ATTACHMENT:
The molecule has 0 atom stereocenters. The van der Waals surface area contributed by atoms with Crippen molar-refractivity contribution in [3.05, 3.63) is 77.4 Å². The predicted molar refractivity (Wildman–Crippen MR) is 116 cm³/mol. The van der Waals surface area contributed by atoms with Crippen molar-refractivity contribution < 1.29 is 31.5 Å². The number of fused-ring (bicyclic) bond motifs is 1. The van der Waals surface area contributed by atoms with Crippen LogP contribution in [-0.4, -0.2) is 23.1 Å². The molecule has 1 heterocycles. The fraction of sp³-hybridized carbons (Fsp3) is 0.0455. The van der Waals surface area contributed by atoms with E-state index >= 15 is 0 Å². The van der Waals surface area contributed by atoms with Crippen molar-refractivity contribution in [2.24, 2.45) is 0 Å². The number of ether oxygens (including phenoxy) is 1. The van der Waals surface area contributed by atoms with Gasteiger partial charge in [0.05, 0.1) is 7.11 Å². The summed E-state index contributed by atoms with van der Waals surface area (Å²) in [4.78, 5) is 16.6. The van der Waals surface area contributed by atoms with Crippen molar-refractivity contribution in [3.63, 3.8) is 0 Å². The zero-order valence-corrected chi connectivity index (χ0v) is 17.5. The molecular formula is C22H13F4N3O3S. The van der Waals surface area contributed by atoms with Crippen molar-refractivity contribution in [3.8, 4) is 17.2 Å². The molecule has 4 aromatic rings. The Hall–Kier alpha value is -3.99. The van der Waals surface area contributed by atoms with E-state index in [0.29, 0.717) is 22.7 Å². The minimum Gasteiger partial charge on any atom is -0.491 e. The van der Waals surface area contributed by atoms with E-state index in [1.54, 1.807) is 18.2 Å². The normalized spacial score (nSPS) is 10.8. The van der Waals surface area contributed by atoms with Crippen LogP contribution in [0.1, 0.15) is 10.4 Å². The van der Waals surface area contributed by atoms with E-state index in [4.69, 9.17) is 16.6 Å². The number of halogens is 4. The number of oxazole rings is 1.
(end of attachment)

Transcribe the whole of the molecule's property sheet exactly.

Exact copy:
The molecule has 0 atom stereocenters. The van der Waals surface area contributed by atoms with Crippen molar-refractivity contribution in [3.05, 3.63) is 77.4 Å². The predicted molar refractivity (Wildman–Crippen MR) is 116 cm³/mol. The van der Waals surface area contributed by atoms with Crippen molar-refractivity contribution < 1.29 is 31.5 Å². The number of fused-ring (bicyclic) bond motifs is 1. The van der Waals surface area contributed by atoms with Crippen LogP contribution in [-0.4, -0.2) is 23.1 Å². The molecule has 1 heterocycles. The fraction of sp³-hybridized carbons (Fsp3) is 0.0455. The van der Waals surface area contributed by atoms with E-state index >= 15 is 0 Å². The van der Waals surface area contributed by atoms with Crippen molar-refractivity contribution in [2.24, 2.45) is 0 Å². The number of ether oxygens (including phenoxy) is 1. The van der Waals surface area contributed by atoms with Gasteiger partial charge in [0.05, 0.1) is 7.11 Å². The summed E-state index contributed by atoms with van der Waals surface area (Å²) in [4.78, 5) is 16.6. The van der Waals surface area contributed by atoms with Crippen molar-refractivity contribution in [3.63, 3.8) is 0 Å². The zero-order valence-corrected chi connectivity index (χ0v) is 17.5. The molecular formula is C22H13F4N3O3S. The van der Waals surface area contributed by atoms with Crippen molar-refractivity contribution in [3.8, 4) is 17.2 Å². The molecule has 4 aromatic rings. The Hall–Kier alpha value is -3.99. The van der Waals surface area contributed by atoms with E-state index in [0.29, 0.717) is 22.7 Å². The minimum Gasteiger partial charge on any atom is -0.491 e. The van der Waals surface area contributed by atoms with E-state index in [1.54, 1.807) is 18.2 Å². The normalized spacial score (nSPS) is 10.8. The van der Waals surface area contributed by atoms with Crippen LogP contribution in [0.1, 0.15) is 10.4 Å². The van der Waals surface area contributed by atoms with E-state index in [4.69, 9.17) is 16.6 Å². The number of halogens is 4. The number of oxazole rings is 1.